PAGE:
The top stitching was so fun too, especially because I got to use my new best friend, Bernina presser foot 57, my 1/4” Patchwork Seam Foot.

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Love that thing. You just line the little seam guide up and you can not go wrong.

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Because I might use this dress as a layering piece over jeans (wearing it open?), I worked extra hard to make the inside perfect. So, I did french seams throughout, using a light blue topstitching thread. It took awhile (a three hour movie – – but who’s counting), but I’m sure the effort will pay off at some point (?). I also added self drafted pockets with flaps and top stitched them as well.

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The most satisfying detail of all for me was the buttons, little jeans buttons with stars on them!

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If you’ve never played around with these things, let me tell you, it is a kick. You get to use a hammer to pound the back on! I like the silver accent of the buttons against the blue corduroy.

The dress is so comfortable to wear. There is nothing like the comfort of a soft cotton corduroy and a walk in the woods to make a day perfect.IMG_2918

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What RTW inspirations have you found this fall? Happy sewing and thanks for stopping by!

Butterick 5927: A warm front of plaid wool

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This plaid coat is my most recent attempt to brighten up my outerwear wardrobe with color.  The base color of the loose weave is avocado green, a trendy color this fall that pays homage to some 70’s legends, namely Kitchenmaid, Sunbeam and Kenmore (harvest gold or burnt orange, anyone?).
Plaid used to be the last thing I’d include in my wardrobe as it reminded me of private school uniforms. But plaid is all grown up now. It’s such a fashion mainstay, it made an appearance on more than one fashion runway this fall. Love the combination of colors and textures in these Prada plaids!
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If only the fabric fairy would bring me some of this!
 
This fall, I wanted to add a loosely structured, easy-to-wear coat to my wardrobe, something to just ‘throw on’ over jeans and cords and skirts. I also wanted a stand up collar to keep out cold wind.
This proved to be a tall order, since many coat patterns had fussy lapels, details I didn’t want. I finally settled on  Butterick 5927, a lined jacket with front variations and a stand up collar.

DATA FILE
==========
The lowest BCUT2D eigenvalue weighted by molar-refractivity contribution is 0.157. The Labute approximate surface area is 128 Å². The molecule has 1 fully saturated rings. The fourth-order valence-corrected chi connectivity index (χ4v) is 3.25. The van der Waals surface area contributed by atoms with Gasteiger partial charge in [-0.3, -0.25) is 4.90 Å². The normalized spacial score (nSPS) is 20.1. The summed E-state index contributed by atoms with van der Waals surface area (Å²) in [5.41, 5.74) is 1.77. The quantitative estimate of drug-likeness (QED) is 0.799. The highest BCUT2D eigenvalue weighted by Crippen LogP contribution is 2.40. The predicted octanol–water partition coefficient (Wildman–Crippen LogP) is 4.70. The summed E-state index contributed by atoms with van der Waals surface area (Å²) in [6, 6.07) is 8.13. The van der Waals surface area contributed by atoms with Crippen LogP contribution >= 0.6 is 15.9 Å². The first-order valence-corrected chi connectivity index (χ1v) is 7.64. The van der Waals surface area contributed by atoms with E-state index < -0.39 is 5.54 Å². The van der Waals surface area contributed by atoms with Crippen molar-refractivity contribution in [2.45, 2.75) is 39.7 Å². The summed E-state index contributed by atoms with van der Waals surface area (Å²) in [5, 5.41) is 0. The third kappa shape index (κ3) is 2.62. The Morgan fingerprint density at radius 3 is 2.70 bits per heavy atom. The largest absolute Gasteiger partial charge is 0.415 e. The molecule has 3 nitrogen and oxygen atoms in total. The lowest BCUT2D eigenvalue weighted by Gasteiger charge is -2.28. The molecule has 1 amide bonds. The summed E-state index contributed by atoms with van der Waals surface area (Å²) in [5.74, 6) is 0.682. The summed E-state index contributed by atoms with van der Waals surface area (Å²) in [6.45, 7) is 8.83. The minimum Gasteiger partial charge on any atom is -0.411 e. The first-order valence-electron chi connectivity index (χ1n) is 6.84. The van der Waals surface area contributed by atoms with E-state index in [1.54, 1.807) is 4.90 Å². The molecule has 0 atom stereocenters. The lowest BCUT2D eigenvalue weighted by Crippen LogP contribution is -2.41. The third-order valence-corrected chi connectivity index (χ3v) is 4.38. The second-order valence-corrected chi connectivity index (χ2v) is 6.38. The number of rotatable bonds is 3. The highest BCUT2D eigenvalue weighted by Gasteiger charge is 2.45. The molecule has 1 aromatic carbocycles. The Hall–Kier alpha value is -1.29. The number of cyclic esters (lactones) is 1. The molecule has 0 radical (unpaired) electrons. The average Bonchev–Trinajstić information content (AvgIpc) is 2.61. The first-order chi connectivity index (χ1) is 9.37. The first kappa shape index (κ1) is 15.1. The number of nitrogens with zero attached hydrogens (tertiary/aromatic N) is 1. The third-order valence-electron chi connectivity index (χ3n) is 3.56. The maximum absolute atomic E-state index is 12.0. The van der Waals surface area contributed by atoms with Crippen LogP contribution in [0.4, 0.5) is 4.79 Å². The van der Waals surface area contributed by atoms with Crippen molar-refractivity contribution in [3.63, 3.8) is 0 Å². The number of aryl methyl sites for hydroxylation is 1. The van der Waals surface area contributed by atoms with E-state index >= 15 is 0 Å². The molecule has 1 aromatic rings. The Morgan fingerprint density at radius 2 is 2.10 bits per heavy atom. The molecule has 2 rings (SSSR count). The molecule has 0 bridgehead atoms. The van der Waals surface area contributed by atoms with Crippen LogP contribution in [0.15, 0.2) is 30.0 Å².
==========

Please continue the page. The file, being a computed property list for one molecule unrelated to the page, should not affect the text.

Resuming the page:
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I modified the pattern, adding 6 inches to the front and back bodice to make it less of a jacket and more of a coat (albeit a short one). I also added a couple of inches to the stand up collar with two buttons to make it a bit cozier and to protect against winter winds. To make the sleeves more weather proof, I added self drafted cuffs with buttons. 
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The pattern is a nice basic shape and the coat went together easily. The biggest challenge I faced was the fabric. It frayed like crazy!! So I had to take extra care with the seam finishings. Even as I finished them, they frayed – frustrating! But other than that, it was a pretty fast sew, really. I did the seams, collars, the cuffs, all of the hard stuff. But, when it came to the lining, I stalled. Don’t ask me why! I couldn’t get myself to just finish it. The beautiful black cotton/silk blend just sat on my sewing table for weeks. What the…?
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True confession, here. This is a recurring problem for me. I frequently stall when it comes to the lining. I dither around. Of course, lining a garment isn’t hard at all. So why not just do it? Good question! Anyway, to make a long story short, I finally broke down and cut the lovely silk and sewed it in. No big deal. And the coat looks so finished now. Hope I can remember that next time I make a lined garment!
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The mornings are cold here, and some of the days are gray, but the good news is, my outwear isn’t… It’s Kitchenmaid green! 
My fall sewing frenzy is in full swing now. I’m dreaming of projects with cold weather in mind, coats and jackets and layers. How about you?
Happy sewing – and thanks for stopping by!